Bernard Farrell’s new play, Bookworms, at the Abbey Theatre works as a comedy and a gentle social reminder of the sort of people he peoples his plays with so well. On one level it is about those suburban aspirants who form book clubs to show off to their neighbours, to look down on same, or to expose others foibles, no matter how much the victims try to put forward a false front perception is a powerful barometer in these brittle comedies and audiences love to recognise the characters portrayed so accurately and this creates the chattering class, sustaining, aspiring and devouring itself out of almost perverse enjoyment.

This play, his twenty-first stage play, is not the often expected dark second act of pretensions pricked but looks instead at the post Celtic Tiger suburbanites who struggle to make sense of their place in a changing society of uncertainty. This is what makes the second act so hilarious and the tenuous situation so believable. It is a modern take on farce if you can survive the slow detailed exposition of the first act, set in the home of Ann and Larry, with a new built-on conservatory, where the lights change, and the background is the chimneys near the controversial Dublin Docklands Authority. Ann is holding a session of the Book Club, but friends are phoning to drop out and she needs to impress their dancer friend, Robert, and his control freak teacher wife, Jennifer. Larry is a plain as plaster builder, now on hard times and worried the banker will collapse his loans etc. They are joined by an ill-omened Dorothy whose friends keep dying on her and upstairs is Larry’s brother, with a murky past and a jail record, who makes churches out of matchsticks. Add to this the onscreen skype presence of daughter Aisling, on gap year in Australia, who adds a modern touch to the uncertainty.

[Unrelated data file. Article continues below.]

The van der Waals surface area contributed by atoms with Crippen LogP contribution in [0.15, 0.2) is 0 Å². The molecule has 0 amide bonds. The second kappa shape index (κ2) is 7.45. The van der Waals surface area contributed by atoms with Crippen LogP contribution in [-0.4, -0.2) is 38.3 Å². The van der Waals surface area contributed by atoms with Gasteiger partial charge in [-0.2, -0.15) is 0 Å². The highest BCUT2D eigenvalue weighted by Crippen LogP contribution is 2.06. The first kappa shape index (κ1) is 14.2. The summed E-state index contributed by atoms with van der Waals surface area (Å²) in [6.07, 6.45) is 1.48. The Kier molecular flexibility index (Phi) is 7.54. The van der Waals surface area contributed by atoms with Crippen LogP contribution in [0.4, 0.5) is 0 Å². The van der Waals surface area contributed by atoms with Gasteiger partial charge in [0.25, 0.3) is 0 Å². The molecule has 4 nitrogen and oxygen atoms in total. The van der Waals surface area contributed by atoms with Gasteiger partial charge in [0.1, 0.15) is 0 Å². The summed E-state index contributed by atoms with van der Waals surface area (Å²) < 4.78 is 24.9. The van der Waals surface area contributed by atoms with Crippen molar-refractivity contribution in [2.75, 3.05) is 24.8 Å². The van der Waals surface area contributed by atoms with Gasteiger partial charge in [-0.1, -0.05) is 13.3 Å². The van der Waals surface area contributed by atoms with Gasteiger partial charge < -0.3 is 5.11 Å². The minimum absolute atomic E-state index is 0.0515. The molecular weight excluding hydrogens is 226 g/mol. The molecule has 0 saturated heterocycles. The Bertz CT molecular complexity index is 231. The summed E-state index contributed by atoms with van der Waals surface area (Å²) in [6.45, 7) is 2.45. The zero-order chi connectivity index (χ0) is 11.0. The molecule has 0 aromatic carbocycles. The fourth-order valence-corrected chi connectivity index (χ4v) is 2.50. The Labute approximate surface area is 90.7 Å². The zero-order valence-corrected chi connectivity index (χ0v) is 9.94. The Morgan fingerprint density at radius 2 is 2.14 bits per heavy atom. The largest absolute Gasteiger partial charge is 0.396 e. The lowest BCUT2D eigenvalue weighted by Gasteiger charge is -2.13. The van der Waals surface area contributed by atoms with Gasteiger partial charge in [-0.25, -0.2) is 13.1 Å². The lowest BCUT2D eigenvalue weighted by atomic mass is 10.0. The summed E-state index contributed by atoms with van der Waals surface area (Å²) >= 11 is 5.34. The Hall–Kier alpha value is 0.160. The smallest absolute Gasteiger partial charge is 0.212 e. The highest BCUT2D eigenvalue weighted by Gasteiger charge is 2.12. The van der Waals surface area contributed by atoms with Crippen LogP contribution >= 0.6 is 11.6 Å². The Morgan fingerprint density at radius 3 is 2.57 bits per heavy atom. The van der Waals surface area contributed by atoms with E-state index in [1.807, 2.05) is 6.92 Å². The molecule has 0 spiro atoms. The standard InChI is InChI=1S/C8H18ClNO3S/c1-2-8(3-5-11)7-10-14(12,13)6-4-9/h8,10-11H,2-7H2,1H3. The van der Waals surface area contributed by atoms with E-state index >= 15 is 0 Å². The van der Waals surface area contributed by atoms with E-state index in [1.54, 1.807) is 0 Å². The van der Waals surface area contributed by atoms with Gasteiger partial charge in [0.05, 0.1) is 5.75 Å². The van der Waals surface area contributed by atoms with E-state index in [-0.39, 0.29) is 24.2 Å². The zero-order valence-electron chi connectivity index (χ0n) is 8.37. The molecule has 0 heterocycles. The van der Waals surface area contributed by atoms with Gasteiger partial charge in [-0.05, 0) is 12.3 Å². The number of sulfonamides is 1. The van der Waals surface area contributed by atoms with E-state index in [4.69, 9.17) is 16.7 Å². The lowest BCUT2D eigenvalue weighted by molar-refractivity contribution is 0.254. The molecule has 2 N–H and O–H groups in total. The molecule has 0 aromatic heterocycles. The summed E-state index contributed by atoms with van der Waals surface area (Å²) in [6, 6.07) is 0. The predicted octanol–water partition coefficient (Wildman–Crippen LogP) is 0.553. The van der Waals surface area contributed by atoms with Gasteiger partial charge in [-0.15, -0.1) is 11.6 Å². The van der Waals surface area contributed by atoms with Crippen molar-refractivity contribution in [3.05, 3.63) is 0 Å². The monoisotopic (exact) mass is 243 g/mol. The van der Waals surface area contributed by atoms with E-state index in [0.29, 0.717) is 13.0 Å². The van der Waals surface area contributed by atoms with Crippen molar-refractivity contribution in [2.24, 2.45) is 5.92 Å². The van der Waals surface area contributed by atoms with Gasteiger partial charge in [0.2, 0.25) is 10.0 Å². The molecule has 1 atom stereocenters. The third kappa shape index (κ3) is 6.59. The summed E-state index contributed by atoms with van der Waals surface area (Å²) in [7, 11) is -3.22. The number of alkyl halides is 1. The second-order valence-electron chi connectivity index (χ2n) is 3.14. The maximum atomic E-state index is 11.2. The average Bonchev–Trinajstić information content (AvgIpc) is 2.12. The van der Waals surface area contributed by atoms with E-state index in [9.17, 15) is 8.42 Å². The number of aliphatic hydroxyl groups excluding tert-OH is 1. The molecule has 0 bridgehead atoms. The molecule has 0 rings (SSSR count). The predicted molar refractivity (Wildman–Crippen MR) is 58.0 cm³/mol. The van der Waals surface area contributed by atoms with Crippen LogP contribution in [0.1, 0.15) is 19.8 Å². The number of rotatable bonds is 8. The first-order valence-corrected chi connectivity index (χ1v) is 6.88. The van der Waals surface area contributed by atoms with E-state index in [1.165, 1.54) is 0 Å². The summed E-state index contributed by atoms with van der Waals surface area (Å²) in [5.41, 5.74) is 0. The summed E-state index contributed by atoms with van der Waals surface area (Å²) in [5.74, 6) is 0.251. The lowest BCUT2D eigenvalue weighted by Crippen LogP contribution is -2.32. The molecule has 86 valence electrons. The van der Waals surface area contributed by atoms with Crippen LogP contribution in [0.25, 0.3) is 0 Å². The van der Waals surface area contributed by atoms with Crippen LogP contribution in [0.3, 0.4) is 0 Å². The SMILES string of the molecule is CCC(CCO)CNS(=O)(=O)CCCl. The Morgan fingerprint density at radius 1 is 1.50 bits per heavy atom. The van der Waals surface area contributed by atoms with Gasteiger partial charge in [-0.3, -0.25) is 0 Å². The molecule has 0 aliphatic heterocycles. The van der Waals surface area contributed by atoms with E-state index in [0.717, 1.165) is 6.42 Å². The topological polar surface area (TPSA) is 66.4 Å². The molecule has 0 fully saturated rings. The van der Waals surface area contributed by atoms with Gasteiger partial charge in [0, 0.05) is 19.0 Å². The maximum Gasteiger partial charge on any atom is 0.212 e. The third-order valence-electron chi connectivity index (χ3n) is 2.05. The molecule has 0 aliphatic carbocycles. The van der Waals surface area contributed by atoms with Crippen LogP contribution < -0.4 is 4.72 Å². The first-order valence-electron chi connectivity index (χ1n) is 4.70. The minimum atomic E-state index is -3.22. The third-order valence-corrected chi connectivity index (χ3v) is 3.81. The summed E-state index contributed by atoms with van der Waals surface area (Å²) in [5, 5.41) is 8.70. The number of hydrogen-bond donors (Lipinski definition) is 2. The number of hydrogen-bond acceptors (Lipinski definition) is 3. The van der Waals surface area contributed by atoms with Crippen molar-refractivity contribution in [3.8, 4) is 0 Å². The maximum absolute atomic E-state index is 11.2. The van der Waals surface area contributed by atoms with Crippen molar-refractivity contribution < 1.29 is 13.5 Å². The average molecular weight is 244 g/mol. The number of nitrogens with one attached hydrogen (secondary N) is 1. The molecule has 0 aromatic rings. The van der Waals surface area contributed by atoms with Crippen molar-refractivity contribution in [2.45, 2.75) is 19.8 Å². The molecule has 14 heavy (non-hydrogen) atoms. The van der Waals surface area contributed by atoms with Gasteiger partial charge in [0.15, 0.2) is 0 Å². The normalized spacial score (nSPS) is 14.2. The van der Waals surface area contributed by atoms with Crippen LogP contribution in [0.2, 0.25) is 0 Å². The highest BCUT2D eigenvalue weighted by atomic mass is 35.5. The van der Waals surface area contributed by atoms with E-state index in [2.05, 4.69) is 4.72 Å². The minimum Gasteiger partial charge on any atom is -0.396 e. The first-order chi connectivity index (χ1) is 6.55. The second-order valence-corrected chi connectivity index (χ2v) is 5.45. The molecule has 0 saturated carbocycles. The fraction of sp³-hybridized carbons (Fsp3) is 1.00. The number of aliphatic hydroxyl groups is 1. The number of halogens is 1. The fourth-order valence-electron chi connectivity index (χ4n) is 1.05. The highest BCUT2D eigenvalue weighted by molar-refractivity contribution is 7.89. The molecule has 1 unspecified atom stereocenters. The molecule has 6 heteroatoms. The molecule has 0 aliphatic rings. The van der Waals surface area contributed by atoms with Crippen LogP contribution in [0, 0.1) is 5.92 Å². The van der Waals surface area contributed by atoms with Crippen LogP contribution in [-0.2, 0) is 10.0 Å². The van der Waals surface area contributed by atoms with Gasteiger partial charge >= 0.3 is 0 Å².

By the end of the play, most of the topics are neatly and humorously exploited and resolved and Jim Culleton’s bland direction suits this approach. It is accurately cast and Marion O’Dwyer as Ann endears herself to the audience while Phelim Drew as Larry just passes muster. Louis Lovett as the banker, Robert, is a classic Farrell creation as is Karen Egan as the frantic wife.

Bernard Farrell is still able to deliver the goods and the audience rose to the occasion with gusts and gales of laughter.